Givaudan Corporation of Clifton, NJ, needed vacuum-generating equipment for their new distillation center. The equipment would increase manufacturing capacity of rare and costly perfume ingredients and essential oils made in small quantities.

Because they are highly time/temperature sensitive, the specialty chemicals are purified at reduced temperatures by vacuum distillation. Thus, reliability of the vacuum source was of utmost importance. And because trace impurities could change fragrance characteristics substantially, vacuum equipment was sought that would not add oil, lubricant or other contamination to the highly purified essential oils.

library_technicalarticles_22_pic1The plant has 10 stills, ranging from 150 to 1000 gallons, permitting flexibility in batch sizes for the various chemicals. The company’s output is two million lb/yr, but shipments are made in 55 gallon drums because the materials are varied and special. They include fragrance constituents such as eugenol, lilal, linalool, geraniol, citranol, and other essential oils and aroma chemicals.

Ten ejector vacuum systems were installed on the specified 10 reactor vessels. The four stage ejectors have no moving parts and require no oil or lubricants. They have low maintenance requirements and are engineered for trouble-free service. Vacuums to 5 micron Hg absolute can be achieved with this type of equipment. The plant generally operates their ejectors in the one millimeter range, as their essential oil products are volatile.

Five of the stills have been in production since mid-April, 1980. All 10 of the jet vacuum systems have been tested and determined to be operating effectively. According to the company’s engineers, the chief operating problem in start-up is the clogging of steam jets from dirt in the steam pipes. Once the lines are cleaned out the equipment operates dependably and efficiently, according to the engineers.

The four-stage steam jets are capable of handling 5 lb/hr of air at one millimeter. There is a shell and tube intercondenser between the second and third vacuum stages, and an aftercondenser at the atmospheric (first) stage. The condensers are connected to a barometric leg hotwell, so that any trace organics and all steam condensate are channeled to this collector.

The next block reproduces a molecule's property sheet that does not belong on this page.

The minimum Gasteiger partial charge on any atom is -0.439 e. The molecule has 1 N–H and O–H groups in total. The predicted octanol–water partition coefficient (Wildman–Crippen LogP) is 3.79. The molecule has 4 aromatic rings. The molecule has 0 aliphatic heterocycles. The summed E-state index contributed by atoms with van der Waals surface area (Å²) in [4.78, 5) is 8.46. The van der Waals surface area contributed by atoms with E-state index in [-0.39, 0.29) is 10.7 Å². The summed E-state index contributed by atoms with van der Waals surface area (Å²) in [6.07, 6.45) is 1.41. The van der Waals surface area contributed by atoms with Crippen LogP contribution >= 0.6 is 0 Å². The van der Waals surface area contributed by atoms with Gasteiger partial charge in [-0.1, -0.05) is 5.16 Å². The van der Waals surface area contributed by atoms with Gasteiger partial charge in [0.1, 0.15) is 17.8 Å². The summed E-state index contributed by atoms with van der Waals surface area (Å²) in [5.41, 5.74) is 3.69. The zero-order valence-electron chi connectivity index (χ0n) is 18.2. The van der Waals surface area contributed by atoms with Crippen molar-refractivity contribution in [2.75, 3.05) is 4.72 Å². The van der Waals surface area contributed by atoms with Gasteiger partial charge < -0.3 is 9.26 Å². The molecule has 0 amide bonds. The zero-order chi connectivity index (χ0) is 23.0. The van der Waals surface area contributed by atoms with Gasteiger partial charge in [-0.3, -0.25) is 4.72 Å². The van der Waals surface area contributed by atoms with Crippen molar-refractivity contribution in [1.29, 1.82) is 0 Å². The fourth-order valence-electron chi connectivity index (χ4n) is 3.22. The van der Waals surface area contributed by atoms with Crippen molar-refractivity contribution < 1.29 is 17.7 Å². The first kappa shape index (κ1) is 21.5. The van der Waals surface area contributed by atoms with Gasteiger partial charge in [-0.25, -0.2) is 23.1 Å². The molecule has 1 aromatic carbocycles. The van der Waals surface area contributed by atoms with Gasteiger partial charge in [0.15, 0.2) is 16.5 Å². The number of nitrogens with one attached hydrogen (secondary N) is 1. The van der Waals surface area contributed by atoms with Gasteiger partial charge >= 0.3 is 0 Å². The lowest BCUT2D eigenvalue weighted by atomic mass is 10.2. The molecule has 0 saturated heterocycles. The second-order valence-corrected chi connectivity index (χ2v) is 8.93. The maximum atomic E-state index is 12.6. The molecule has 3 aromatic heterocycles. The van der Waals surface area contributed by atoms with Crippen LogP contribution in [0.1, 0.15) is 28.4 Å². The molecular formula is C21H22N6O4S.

All gases are vented to the atmosphere. The steam jets are mounted in the second story of the building, higher than 34′, the height of the barometric leg. Seven units are routed to one hotwell, and three to another.

Givaudan engineers have had experience with steam jets as a vacuum source. When specifying equipment for the new plant, they selected designs that were known for reliability of operation. The company uses 30 to 40 sets of steam jets in other areas of its Clifton plant. Now that they have seen the units in operation, the engineers are pleased with the performance of the steam jets that are in production. The units’ dependability allows vacuum distillation to be carried out at the highest efficiencies possible for the products and the distillation columns used.

Distillation efficiency means obtaining high yield of the desired products and minimizing upper and lower cuts, which add to disposal problems. This is economically important to a producer of high value, low volume specialty products.